As these ordinances had been through prior readings with the council and the planning commission and no citizens spoke during the public hearing, both measures passed unanimously without further discussion.

New Business/Action Items Focus on Land Use

505 Oak Street parcel proposed for planned development overlay in Salida. Image courtesy Salida Planning Commission

In what might have inspired significant discussion, a first reading of the Major Impact Review for a planned development overlay and subdivision with 44 units at 505 Oak Street, drew little discussion.

Applicants Kent Townsend and John Diesslin attended but did not make a presentation about this project which will be directly adjacent to the new Salida Fire Station.

Addressing the request for an additional seven units of density, council member Alisa Pappenfort said, “it’s just what we need  – density”. The council heard from Senior Planner, Kristi Jefferson that even with this density, there would be some small green space between the units.

Member Justin Critelli supported the diversity of the unit types/facades and the walkability of the project. The development would include six deed-restricted rental apartments plus two for-sale units.  Upon unanimous approval, a second reading and public hearing is now set for Dec. 6.

Planning Technician Franco Palumbo presented Ordinances 2022-22 and 2022-23 regarding the Annexation and Commercial (C-1) Zoning for 1730 Holman (applicants Paula and Rebecca Stringer). Council member Harald Kasper noted that the surrounding properties were all zoned C-1 and that this seemed appropriate for 1730 Holman as well. With no other discussion, both ordinances were approved on first reading with a public hearing set for Dec. 6.

Councilors, Mayor and City Treasurer Reports

During elected official reports, Council Member Dominique Naccarato noted that it was her first year anniversary on the council and expressed her thanks to staff and council members for their support. She said she served on the CHA as their designated election official and asked for “grace and space” to sort this [CHA’s approach to the housing crisis] out.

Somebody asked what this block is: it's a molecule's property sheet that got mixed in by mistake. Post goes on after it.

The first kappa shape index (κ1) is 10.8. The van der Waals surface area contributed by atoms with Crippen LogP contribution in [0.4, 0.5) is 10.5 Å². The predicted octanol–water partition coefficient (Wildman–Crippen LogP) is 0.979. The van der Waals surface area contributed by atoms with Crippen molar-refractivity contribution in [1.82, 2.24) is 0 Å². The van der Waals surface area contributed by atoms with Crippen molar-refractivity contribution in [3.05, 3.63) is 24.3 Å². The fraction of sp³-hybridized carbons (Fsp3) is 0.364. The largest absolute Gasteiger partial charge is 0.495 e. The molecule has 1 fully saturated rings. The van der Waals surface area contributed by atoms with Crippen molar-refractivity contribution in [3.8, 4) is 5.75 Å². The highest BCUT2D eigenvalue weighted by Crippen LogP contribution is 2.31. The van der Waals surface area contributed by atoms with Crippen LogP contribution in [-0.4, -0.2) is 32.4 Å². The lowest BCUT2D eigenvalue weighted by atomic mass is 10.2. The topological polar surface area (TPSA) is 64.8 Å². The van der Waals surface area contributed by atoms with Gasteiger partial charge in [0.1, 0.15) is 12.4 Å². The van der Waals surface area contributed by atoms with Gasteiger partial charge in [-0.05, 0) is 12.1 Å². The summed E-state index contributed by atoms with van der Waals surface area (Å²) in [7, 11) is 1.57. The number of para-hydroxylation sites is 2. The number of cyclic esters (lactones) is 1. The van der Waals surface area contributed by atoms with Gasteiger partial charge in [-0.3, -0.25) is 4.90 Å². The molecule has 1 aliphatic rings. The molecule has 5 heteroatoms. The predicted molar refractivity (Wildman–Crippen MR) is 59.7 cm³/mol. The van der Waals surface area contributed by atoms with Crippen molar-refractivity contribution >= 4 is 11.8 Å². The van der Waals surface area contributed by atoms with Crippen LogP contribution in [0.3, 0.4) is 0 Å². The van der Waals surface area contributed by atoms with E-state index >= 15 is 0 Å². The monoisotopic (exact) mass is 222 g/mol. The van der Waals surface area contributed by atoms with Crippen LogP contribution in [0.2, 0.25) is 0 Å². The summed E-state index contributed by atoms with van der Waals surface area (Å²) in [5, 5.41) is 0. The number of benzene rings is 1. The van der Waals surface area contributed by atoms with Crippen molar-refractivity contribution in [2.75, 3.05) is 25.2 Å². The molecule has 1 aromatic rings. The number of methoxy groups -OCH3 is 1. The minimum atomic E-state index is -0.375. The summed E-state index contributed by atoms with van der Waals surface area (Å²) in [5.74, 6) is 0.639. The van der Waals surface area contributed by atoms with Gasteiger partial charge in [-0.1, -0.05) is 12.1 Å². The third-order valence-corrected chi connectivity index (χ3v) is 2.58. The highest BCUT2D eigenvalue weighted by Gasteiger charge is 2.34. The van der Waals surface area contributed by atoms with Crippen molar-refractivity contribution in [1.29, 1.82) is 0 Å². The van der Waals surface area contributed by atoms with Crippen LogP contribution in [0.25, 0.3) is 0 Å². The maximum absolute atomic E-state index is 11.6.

Justin Critelli expressed frustration with the challenges of having to work three jobs in Salida and find time for public service. He suggested that higher pay for the council might help.

Mike Pollock said he was “pleased that election misinformation did not carry the day at the state level but was sad that it affected the Salida Bottling housing project”. He said that opponents could have been part of the process. On a wider note, he said that the current challenge is that people are expressing “too much drama”. In his current teaching experience he worries that kids in school are picking up on adult drama and using it as a way to dodge personal responsibility, so nothing gets done.

Treasurer Merrell Bergin reported on sales tax collections for the month of September.

Bergin noted that September city sales tax collections increased by $7,634 (0.9 percent) as compared to September 2021. The city’s portion of Chaffee County sales tax collections increased by $30,969, a 10.2 percent increase over September 2021. In total, sales tax receipts are 3.2 percent higher for September and 4.0 percent higher year-to-date. Actual collections are ahead of budget by 2.5 percent year-to-date.

Retail sales for September were down 1.1 percent compared to September 2021 while accommodations and foodservice were up 4.2 percent. City sales taxes for September were slightly higher than June’s start of the summer season, but less than the peak months of July and August.

Concluding his report, Bergin said the city Operating Fund revenues through September are tracking above budget, expenses are below budget and fund balances also show a favorable variance.

Featured image: Members of the Salida City Council about to start meeting. (Left to right) are Jane Templeton, Harald Kasper, Dominique Naccarato, Mayor Dan Shore, Mayor Pro Tem Justin Critelli, and Alisa Pappenfort. Not shown: Mike Pollock, who attends virtually. AVV staff photo